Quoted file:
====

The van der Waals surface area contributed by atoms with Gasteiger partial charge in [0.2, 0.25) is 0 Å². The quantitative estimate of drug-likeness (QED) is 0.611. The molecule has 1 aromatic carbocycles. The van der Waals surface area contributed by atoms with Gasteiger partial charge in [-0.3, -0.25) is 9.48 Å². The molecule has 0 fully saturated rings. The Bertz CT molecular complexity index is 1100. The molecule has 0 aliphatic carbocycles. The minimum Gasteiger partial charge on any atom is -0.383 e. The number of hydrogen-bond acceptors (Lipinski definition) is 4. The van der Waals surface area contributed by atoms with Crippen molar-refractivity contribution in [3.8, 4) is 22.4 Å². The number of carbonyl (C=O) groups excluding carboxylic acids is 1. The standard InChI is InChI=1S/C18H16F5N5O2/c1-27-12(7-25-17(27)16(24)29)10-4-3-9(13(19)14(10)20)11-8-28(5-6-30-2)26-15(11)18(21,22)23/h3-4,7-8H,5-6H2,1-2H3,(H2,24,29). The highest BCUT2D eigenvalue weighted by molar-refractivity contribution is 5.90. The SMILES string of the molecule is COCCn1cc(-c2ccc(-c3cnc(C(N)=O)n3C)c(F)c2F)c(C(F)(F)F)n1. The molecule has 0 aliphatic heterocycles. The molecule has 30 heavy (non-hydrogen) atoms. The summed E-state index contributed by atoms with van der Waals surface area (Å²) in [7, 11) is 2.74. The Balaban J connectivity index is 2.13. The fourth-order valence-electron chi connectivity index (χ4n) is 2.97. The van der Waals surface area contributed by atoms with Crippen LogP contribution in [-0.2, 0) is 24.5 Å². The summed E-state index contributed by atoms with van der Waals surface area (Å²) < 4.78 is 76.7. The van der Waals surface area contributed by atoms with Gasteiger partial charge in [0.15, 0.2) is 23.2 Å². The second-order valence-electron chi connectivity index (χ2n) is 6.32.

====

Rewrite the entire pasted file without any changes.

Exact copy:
The van der Waals surface area contributed by atoms with Gasteiger partial charge in [0.2, 0.25) is 0 Å². The quantitative estimate of drug-likeness (QED) is 0.611. The molecule has 1 aromatic carbocycles. The van der Waals surface area contributed by atoms with Gasteiger partial charge in [-0.3, -0.25) is 9.48 Å². The molecule has 0 fully saturated rings. The Bertz CT molecular complexity index is 1100. The molecule has 0 aliphatic carbocycles. The minimum Gasteiger partial charge on any atom is -0.383 e. The number of hydrogen-bond acceptors (Lipinski definition) is 4. The van der Waals surface area contributed by atoms with Crippen molar-refractivity contribution in [3.8, 4) is 22.4 Å². The number of carbonyl (C=O) groups excluding carboxylic acids is 1. The standard InChI is InChI=1S/C18H16F5N5O2/c1-27-12(7-25-17(27)16(24)29)10-4-3-9(13(19)14(10)20)11-8-28(5-6-30-2)26-15(11)18(21,22)23/h3-4,7-8H,5-6H2,1-2H3,(H2,24,29). The highest BCUT2D eigenvalue weighted by molar-refractivity contribution is 5.90. The SMILES string of the molecule is COCCn1cc(-c2ccc(-c3cnc(C(N)=O)n3C)c(F)c2F)c(C(F)(F)F)n1. The molecule has 0 aliphatic heterocycles. The molecule has 30 heavy (non-hydrogen) atoms. The summed E-state index contributed by atoms with van der Waals surface area (Å²) in [7, 11) is 2.74. The Balaban J connectivity index is 2.13. The fourth-order valence-electron chi connectivity index (χ4n) is 2.97. The van der Waals surface area contributed by atoms with Crippen LogP contribution in [-0.2, 0) is 24.5 Å². The summed E-state index contributed by atoms with van der Waals surface area (Å²) < 4.78 is 76.7. The van der Waals surface area contributed by atoms with Gasteiger partial charge in [0.15, 0.2) is 23.2 Å². The second-order valence-electron chi connectivity index (χ2n) is 6.32.